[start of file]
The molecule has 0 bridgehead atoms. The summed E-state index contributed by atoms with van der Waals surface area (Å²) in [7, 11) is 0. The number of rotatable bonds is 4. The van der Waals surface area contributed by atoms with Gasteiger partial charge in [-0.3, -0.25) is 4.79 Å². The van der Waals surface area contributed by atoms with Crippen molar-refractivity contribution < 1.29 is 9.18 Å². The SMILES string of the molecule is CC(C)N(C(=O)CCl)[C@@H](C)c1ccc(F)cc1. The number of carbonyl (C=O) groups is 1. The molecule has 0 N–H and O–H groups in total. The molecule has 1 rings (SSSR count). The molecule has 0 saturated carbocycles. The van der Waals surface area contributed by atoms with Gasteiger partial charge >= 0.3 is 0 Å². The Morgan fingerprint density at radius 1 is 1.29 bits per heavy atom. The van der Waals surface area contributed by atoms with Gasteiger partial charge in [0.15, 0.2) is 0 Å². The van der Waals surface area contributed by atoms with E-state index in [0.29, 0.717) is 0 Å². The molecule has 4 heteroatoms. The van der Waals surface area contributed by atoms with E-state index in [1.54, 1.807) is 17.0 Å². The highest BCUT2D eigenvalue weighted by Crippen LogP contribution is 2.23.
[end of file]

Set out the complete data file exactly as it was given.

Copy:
The molecule has 0 bridgehead atoms. The summed E-state index contributed by atoms with van der Waals surface area (Å²) in [7, 11) is 0. The number of rotatable bonds is 4. The van der Waals surface area contributed by atoms with Gasteiger partial charge in [-0.3, -0.25) is 4.79 Å². The van der Waals surface area contributed by atoms with Crippen molar-refractivity contribution < 1.29 is 9.18 Å². The SMILES string of the molecule is CC(C)N(C(=O)CCl)[C@@H](C)c1ccc(F)cc1. The number of carbonyl (C=O) groups is 1. The molecule has 0 N–H and O–H groups in total. The molecule has 1 rings (SSSR count). The molecule has 0 saturated carbocycles. The van der Waals surface area contributed by atoms with Gasteiger partial charge >= 0.3 is 0 Å². The Morgan fingerprint density at radius 1 is 1.29 bits per heavy atom. The van der Waals surface area contributed by atoms with Gasteiger partial charge in [0.15, 0.2) is 0 Å². The van der Waals surface area contributed by atoms with E-state index in [0.29, 0.717) is 0 Å². The molecule has 4 heteroatoms. The van der Waals surface area contributed by atoms with E-state index in [1.54, 1.807) is 17.0 Å². The highest BCUT2D eigenvalue weighted by Crippen LogP contribution is 2.23.